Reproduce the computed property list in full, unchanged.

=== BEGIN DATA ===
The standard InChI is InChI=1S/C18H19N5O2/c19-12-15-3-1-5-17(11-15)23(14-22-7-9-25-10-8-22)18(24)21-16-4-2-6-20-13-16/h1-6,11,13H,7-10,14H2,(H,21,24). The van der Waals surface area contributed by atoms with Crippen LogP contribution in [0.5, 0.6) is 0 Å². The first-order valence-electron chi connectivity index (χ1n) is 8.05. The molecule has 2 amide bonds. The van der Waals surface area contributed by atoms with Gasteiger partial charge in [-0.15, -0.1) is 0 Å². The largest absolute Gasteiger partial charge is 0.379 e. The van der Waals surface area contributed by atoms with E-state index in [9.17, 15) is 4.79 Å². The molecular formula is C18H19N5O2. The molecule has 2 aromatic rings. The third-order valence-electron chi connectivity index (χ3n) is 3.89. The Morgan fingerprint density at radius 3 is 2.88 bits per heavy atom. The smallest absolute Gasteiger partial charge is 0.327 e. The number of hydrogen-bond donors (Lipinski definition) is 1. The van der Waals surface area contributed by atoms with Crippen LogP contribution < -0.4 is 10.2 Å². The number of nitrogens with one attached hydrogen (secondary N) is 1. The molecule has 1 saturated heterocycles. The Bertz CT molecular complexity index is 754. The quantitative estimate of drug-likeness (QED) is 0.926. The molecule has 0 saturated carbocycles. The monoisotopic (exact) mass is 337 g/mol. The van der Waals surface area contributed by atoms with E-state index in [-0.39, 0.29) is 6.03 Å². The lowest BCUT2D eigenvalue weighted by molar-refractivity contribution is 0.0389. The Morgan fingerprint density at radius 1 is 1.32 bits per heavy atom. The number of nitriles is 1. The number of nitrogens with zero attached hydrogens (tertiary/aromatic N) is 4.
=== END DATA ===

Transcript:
The standard InChI is InChI=1S/C18H19N5O2/c19-12-15-3-1-5-17(11-15)23(14-22-7-9-25-10-8-22)18(24)21-16-4-2-6-20-13-16/h1-6,11,13H,7-10,14H2,(H,21,24). The van der Waals surface area contributed by atoms with Crippen LogP contribution in [0.5, 0.6) is 0 Å². The first-order valence-electron chi connectivity index (χ1n) is 8.05. The molecule has 2 amide bonds. The van der Waals surface area contributed by atoms with Gasteiger partial charge in [-0.15, -0.1) is 0 Å². The largest absolute Gasteiger partial charge is 0.379 e. The van der Waals surface area contributed by atoms with E-state index in [9.17, 15) is 4.79 Å². The molecular formula is C18H19N5O2. The molecule has 2 aromatic rings. The third-order valence-electron chi connectivity index (χ3n) is 3.89. The Morgan fingerprint density at radius 3 is 2.88 bits per heavy atom. The smallest absolute Gasteiger partial charge is 0.327 e. The number of hydrogen-bond donors (Lipinski definition) is 1. The van der Waals surface area contributed by atoms with Crippen LogP contribution < -0.4 is 10.2 Å². The number of nitrogens with one attached hydrogen (secondary N) is 1. The molecule has 1 saturated heterocycles. The Bertz CT molecular complexity index is 754. The quantitative estimate of drug-likeness (QED) is 0.926. The molecule has 0 saturated carbocycles. The monoisotopic (exact) mass is 337 g/mol. The van der Waals surface area contributed by atoms with E-state index in [-0.39, 0.29) is 6.03 Å². The lowest BCUT2D eigenvalue weighted by molar-refractivity contribution is 0.0389. The Morgan fingerprint density at radius 1 is 1.32 bits per heavy atom. The number of nitriles is 1. The number of nitrogens with zero attached hydrogens (tertiary/aromatic N) is 4.